The connections between Mr. Trudeau’s most senior adviser and one of his cabinet ministers, and close friends, follows several other ties between the Liberals and WE Charity over the past decade. On Friday, The Globe reported that Finance Minister Bill Morneau and his family also travelled with the charity in 2017. And one of his daughters works for the charity.
And contrary to previous statements made to The Globe and online news outlet Canadaland, it emerged last week that members of Mr. Trudeau’s family were paid for their participation in WE Charity events.
His wife, Sophie Grégoire Trudeau, was paid $1,400 in 2012, according to the charity, his mother, Margaret Trudeau, was paid approximately $250,000 between 2016 and 2020 and his brother, Alexandre Trudeau, was paid about $32,000 between 2017 and 2018.
Neither Mr. Morneau nor Mr. Trudeau recused themselves from the decision to award WE Charity a contract to administer the $900-million program.
WE Charity was to be paid at least $19.5-million, with $5-million of that going to other organizations.
In a rare move, Conservative MP Pierre Poilievre said the Tories will add Mr. Trudeau to the witness list for the House of Commons finance committee’s study of the controversy.
Mr. Poilievre said the Prime Minister will be part of the set number of witnesses that the Conservatives are allowed to call for the meetings. If Mr. Trudeau rejects the invitation, he said he will put forward a motion to try to compel Mr. Trudeau to testify.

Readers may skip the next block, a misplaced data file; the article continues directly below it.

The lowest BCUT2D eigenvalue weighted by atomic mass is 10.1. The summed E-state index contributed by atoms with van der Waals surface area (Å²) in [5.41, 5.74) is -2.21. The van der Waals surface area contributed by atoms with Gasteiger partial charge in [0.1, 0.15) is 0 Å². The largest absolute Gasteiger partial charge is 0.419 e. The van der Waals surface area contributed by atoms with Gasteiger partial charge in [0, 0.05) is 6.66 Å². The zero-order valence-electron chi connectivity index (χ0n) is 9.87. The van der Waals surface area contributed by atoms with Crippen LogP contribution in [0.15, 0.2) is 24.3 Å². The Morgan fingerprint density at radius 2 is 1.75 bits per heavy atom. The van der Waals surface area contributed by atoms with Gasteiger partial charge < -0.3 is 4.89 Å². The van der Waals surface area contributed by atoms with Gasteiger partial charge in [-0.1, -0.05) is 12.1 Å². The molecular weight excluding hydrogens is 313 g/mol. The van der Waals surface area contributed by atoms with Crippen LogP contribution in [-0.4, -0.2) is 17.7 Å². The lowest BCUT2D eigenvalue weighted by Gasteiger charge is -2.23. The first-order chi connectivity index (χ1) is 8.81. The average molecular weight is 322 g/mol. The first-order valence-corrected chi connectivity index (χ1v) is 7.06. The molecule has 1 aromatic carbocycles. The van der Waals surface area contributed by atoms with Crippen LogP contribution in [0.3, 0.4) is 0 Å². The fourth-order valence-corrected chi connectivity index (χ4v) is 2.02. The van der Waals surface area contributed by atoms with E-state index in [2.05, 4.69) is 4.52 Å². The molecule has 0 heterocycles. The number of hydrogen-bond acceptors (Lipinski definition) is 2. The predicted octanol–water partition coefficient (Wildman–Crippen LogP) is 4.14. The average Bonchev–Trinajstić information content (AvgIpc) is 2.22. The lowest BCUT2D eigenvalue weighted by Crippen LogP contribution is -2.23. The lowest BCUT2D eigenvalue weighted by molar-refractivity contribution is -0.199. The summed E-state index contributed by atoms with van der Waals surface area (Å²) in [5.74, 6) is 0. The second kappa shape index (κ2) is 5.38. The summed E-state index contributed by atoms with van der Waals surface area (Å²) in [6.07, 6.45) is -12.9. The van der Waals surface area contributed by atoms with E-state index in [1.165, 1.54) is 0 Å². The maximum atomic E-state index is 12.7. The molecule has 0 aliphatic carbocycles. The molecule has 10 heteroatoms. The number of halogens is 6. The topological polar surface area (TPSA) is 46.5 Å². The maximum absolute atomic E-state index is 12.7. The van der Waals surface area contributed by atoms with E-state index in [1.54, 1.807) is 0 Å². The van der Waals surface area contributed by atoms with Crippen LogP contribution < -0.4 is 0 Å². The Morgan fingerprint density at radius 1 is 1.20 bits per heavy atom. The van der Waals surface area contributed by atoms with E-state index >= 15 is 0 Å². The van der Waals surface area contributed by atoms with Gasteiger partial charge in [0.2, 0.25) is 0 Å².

“We hope that the Prime Minister will say that he has nothing to hide and just accept the invitation that I will put before the committee,” Mr. Poilievre said.
The Prime Minister’s Office said Sunday that it wouldn’t comment on Mr. Poilievre’s invitation to Mr. Trudeau.
Mr. Poilievre said he would also call Mr. Morneau as a witness.
Ethics Commissioner Mario Dion is investigating whether Mr. Trudeau breached the Conflict of Interest Act. The NDP and Conservatives have also asked Mr. Dion to investigate Mr. Morneau.
The Globe asked all other cabinet ministers on Saturday whether they have any previous or current connections with WE Charity, Free the Children, or with ME to WE, the charity’s for-profit affiliate organization.
As of Sunday night, seven ministers did not reply to the request for comment. The offices for Deputy Prime Minister Chrystia Freeland, Treasury Board President Jean-Yves Duclos, and Environment Minister Jonathan Wilkinson were among them.
Infrastructure Minister Catherine McKenna’s office declined to answer the Globe’s specific questions, including detailing what work she has done with the charity or ME to WE, but spokesman Bruce Cheadle said, “Minister McKenna has never been paid for any work with the charity.”
Most minister’s offices said their ministers had no connection with the charity or its affiliate.
The spokespeople for ministers Bardish Chagger, Marc Garneau, Karina Gould, David Lametti, Joyce Murray and Carla Qualtrough said their ministers have spoken at or attended a WE event but have never been compensated for their appearances and have no other connections with the organization.
International Trade Minister Mary Ng’s office said she hasn’t attended WE Charity events since her election in 2017. But spokesperson Ryan Nearing said it’s possible that some of the charitable events she attended prior to that had affiliations with WE. For example, she attended some Artbound events and paid for her own tickets.